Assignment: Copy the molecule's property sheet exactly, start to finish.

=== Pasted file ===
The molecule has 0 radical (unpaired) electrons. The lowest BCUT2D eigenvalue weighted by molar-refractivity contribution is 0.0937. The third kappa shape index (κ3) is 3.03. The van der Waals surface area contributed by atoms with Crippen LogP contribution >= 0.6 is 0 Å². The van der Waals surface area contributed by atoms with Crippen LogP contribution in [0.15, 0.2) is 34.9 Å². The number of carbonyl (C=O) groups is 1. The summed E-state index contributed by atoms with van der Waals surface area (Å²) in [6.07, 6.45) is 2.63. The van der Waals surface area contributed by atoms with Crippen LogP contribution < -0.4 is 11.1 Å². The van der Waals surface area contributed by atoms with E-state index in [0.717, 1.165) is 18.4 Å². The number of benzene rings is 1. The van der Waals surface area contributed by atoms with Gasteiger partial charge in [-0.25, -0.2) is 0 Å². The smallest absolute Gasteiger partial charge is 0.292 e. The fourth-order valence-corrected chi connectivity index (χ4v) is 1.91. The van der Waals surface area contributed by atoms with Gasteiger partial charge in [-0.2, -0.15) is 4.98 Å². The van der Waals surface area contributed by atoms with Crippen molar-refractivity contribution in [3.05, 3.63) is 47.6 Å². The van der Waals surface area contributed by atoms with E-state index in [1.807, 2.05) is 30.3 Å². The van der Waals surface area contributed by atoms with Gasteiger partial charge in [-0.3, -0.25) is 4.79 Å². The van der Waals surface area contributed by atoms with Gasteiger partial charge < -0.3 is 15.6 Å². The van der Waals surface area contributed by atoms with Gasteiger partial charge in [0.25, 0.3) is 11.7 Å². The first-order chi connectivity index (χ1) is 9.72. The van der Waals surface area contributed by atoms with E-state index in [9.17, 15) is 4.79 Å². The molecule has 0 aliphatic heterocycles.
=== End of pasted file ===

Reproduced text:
The molecule has 0 radical (unpaired) electrons. The lowest BCUT2D eigenvalue weighted by molar-refractivity contribution is 0.0937. The third kappa shape index (κ3) is 3.03. The van der Waals surface area contributed by atoms with Crippen LogP contribution >= 0.6 is 0 Å². The van der Waals surface area contributed by atoms with Crippen LogP contribution in [0.15, 0.2) is 34.9 Å². The number of carbonyl (C=O) groups is 1. The summed E-state index contributed by atoms with van der Waals surface area (Å²) in [6.07, 6.45) is 2.63. The van der Waals surface area contributed by atoms with Crippen LogP contribution < -0.4 is 11.1 Å². The van der Waals surface area contributed by atoms with E-state index in [0.717, 1.165) is 18.4 Å². The number of benzene rings is 1. The van der Waals surface area contributed by atoms with Gasteiger partial charge in [-0.25, -0.2) is 0 Å². The smallest absolute Gasteiger partial charge is 0.292 e. The fourth-order valence-corrected chi connectivity index (χ4v) is 1.91. The van der Waals surface area contributed by atoms with Gasteiger partial charge in [-0.2, -0.15) is 4.98 Å². The van der Waals surface area contributed by atoms with Crippen molar-refractivity contribution in [3.05, 3.63) is 47.6 Å². The van der Waals surface area contributed by atoms with E-state index in [1.807, 2.05) is 30.3 Å². The van der Waals surface area contributed by atoms with Gasteiger partial charge in [-0.3, -0.25) is 4.79 Å². The van der Waals surface area contributed by atoms with Gasteiger partial charge < -0.3 is 15.6 Å². The van der Waals surface area contributed by atoms with Gasteiger partial charge in [0.25, 0.3) is 11.7 Å². The first-order chi connectivity index (χ1) is 9.72. The van der Waals surface area contributed by atoms with E-state index in [9.17, 15) is 4.79 Å². The molecule has 0 aliphatic heterocycles.